The global economy appears to be badly broken. We have “stored up treasures on earth, where moth and rust corrupt, and where thieves break in and steal” (Matt. 6:19) and need to be prepared for a different day and age, even within the lifespan of some current generations. The economic storm is raging as we speak in benefit rich European society, and the tsunami is racing toward us across the Atlantic even now. Societies are in debt up to their eyeballs; we are soft; we are spoiled. And fundamental societal things are changing. We are aging. The balance of trade and who makes and who buys is evolving. Health care is a concern. The U.S. Government won’t be able to pay for it all or fix all that ailes us. All the while, I fear we are standing on the beach arguing over who gets the bigger share of sandbags while we should be moving to higher ground to stay safely out of the coming wake.

Our societies often have found themselves in these moments in history, and it seems they are often ultimately resolved by fighting a war. The U.S. War for Independence; the French Revolution; the U.S. Civil War; WWI; WWII; the Middle East conflicts. Its about a groundswell of the masses when they can’t get what they want and need, and when the establishment is out of touch. We may be entering another “let them eat cake” moment, I fear. Get the picture?

I think the establishment may be catching on. One of the more telling advertisements running on TV today is “More Saving: More Doing; That’s the power of the Home Depot”. We need to realize that David Stanley (OKC auto dealer) does not really lead the way. The Mathes Brothers may have “our style at our price”, but they will never know us by name.

As I began to pour these random reflections down and try to tie them together cohesively, I looked through the “categories and tags” section of my blog site, and a huge percentage of those previously used seemed strikingly relevent. Take a look at all those listed at the end of this and see if you agree.

After an early morning of pondering these thoughts, I got into the car to come to the office and was immediately presented with “Awakening” by Switchfoot playing on my car radio. God is subtle, indeed, and He was speaking right to me.

Face down with the L.A. curbside endings
In ones and zeros
Downtown was the perfect place to hide

The first star that I saw last night
Was a headlight of a man-made sky
But man-made never made our dreams collide, collide

Here we are now with the falling sky and the rain
We’re awakening
Here we are now with the desperate youth and pain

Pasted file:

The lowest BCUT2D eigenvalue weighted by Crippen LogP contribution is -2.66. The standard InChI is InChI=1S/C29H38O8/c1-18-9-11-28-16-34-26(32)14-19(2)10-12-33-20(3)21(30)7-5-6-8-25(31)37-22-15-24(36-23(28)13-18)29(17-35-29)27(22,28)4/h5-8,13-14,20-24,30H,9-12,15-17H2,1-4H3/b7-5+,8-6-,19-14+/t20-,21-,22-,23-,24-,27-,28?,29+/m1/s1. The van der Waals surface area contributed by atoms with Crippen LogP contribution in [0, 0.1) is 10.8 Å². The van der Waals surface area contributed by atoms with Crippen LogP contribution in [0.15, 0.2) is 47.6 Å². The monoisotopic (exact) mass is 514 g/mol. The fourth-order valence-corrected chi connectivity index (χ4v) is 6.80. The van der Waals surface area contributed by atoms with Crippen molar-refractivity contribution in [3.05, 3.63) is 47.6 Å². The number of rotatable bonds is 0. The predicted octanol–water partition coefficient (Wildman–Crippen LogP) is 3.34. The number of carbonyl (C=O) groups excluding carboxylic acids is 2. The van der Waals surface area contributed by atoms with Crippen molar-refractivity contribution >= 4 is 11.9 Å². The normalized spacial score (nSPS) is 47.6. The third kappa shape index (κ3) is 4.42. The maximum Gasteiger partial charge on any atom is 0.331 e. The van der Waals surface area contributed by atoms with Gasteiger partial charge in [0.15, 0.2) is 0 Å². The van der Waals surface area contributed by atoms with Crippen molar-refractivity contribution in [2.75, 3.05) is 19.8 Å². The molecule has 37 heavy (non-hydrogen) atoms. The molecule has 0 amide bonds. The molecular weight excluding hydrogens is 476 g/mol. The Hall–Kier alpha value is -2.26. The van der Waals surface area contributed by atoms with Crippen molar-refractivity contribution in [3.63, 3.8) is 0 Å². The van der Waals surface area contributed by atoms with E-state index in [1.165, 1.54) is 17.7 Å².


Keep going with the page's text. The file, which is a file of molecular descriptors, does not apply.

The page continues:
We’re awakening

Maybe it’s called ambition
You’ve been talking in your sleep about a dream
We’re awakening

Last week saw me living for nothing but deadlines
With my dead beat sky
But this town doesn’t look the same tonight

These dreams started singing to me out of nowhere
And all my life I don’t know
That I’ve ever felt so alive, alive

Here we are now with the falling sky and the rain
We’re awakening
Here we are now with the desperate youth and pain
We’re awakening

Maybe it’s called ambition
You’ve been talking in your sleep about a dream
We’re awakening

I wanna wake up kicking and screaming
I wanna wake up kicking and screaming
I wanna know that my heart’s still beating
It’s beating, I’m bleeding

I wanna wake up kicking and screaming
I wanna live like I know what I’m leaving
I wanna know that my heart’s still beating
It’s beating, it’s beating, it’s beating, I’m bleeding

Here we are now with the falling sky and the rain
We’re awakening
Here we are now with the desperate youth and pain
We’re awakening

Maybe it’s called ambition
But you’ve been talk, talking in your sleep about a dream
We’re awakening
Dream, we’re awakening

So, where do we go from here, in this digital community, and in each of our own “cities of brotherly love”? Maybe we are a little like that prizefighter who has gone one or two rounds too far, and needs to reset. What is our task? More saving, more doing? Maybe. Less spending, more doing? Likely. More sharing, more caring? Absolutely. Heightened attention spans are in order. We’re awakening. The bar is raised. A groundswell is happening all around us, and a tsunami may (or may not) be headed are way. Let’s move to higher ground and be ready.

Take me back.

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It’s graduation weekend in Edmond, America, and you know what that means: hitting the reception circuit. So many kids, so many cake/punch/hors doerves opportunities, so little time/so little stomach space. And memories: so many memories. How could they have all grown up so fast? It seems like just yesterday that Baby H graduated; I think it always will. Babies A and B start HS soon, and you can only wonder where the years are going.

After completing our Saturday reception circuit (there are more to come on Sunday), we stopped at one family’s house to drop off a little graduation gift. As the young lady turned to go back into the house, it hit me: I had coached this girl as a 6th grader on H’s basketball team, way back when. It could only have been yesterday, it seems.

A basketball coach, I am not, and yet this time afforded me the first of several opportunities to coach each of my kids in the fine sport of round ball.

This was a small church based league, with only about 4 or 5 teams total, 6 girls on each team. Accordingly, we played each team at least twice in a simple 8 game season. As those teams go, we were OK. We had a couple of decent players, and then just a few girls who wanted to have fun. We won a game or two, and we lost a couple of games. One of the losses was quite one sided, as that team had set up an elaborate (for this league) half court line screen offense. This was a “color wrist band” man defense only league, so the screen effectively freed up the point guard to go shoot a layup almost every time down the court. “Help Defense”, as it is referred to, was a foreign concept to these girls as they chased their matching color around the court, and I was not sure the rules would even allow it.